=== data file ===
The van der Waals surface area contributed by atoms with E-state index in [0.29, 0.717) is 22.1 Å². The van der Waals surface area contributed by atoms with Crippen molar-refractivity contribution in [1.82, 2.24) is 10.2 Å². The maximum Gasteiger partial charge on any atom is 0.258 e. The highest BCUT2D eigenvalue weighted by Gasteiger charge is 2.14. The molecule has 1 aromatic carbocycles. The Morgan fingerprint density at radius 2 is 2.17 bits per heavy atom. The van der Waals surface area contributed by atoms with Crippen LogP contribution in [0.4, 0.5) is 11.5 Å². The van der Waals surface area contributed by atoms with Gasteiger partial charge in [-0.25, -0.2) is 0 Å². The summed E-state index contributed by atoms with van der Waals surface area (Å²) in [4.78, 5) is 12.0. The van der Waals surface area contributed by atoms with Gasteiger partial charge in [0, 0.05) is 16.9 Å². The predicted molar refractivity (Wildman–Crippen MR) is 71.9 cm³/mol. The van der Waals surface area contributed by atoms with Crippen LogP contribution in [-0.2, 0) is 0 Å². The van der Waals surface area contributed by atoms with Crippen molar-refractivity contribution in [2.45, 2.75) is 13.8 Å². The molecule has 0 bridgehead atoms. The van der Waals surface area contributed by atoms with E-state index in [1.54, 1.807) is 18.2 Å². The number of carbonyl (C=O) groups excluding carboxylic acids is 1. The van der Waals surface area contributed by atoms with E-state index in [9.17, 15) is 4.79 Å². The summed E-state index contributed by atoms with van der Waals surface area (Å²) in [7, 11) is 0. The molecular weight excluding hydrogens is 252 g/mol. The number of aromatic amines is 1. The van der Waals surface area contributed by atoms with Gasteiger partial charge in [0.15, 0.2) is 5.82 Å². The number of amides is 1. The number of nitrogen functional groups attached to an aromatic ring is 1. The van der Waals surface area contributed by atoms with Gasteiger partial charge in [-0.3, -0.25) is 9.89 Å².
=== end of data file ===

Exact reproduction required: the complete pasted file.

The van der Waals surface area contributed by atoms with E-state index in [0.29, 0.717) is 22.1 Å². The van der Waals surface area contributed by atoms with Crippen molar-refractivity contribution in [1.82, 2.24) is 10.2 Å². The maximum Gasteiger partial charge on any atom is 0.258 e. The highest BCUT2D eigenvalue weighted by Gasteiger charge is 2.14. The molecule has 1 aromatic carbocycles. The Morgan fingerprint density at radius 2 is 2.17 bits per heavy atom. The van der Waals surface area contributed by atoms with Crippen LogP contribution in [0.4, 0.5) is 11.5 Å². The van der Waals surface area contributed by atoms with Gasteiger partial charge in [-0.25, -0.2) is 0 Å². The summed E-state index contributed by atoms with van der Waals surface area (Å²) in [4.78, 5) is 12.0. The van der Waals surface area contributed by atoms with Gasteiger partial charge in [0, 0.05) is 16.9 Å². The predicted molar refractivity (Wildman–Crippen MR) is 71.9 cm³/mol. The van der Waals surface area contributed by atoms with Crippen LogP contribution in [-0.2, 0) is 0 Å². The van der Waals surface area contributed by atoms with Crippen molar-refractivity contribution in [2.45, 2.75) is 13.8 Å². The molecule has 0 bridgehead atoms. The van der Waals surface area contributed by atoms with E-state index in [1.54, 1.807) is 18.2 Å². The number of carbonyl (C=O) groups excluding carboxylic acids is 1. The van der Waals surface area contributed by atoms with E-state index in [9.17, 15) is 4.79 Å². The summed E-state index contributed by atoms with van der Waals surface area (Å²) in [7, 11) is 0. The molecular weight excluding hydrogens is 252 g/mol. The number of aromatic amines is 1. The van der Waals surface area contributed by atoms with Gasteiger partial charge in [0.15, 0.2) is 5.82 Å². The number of amides is 1. The number of nitrogen functional groups attached to an aromatic ring is 1. The van der Waals surface area contributed by atoms with Gasteiger partial charge in [-0.3, -0.25) is 9.89 Å².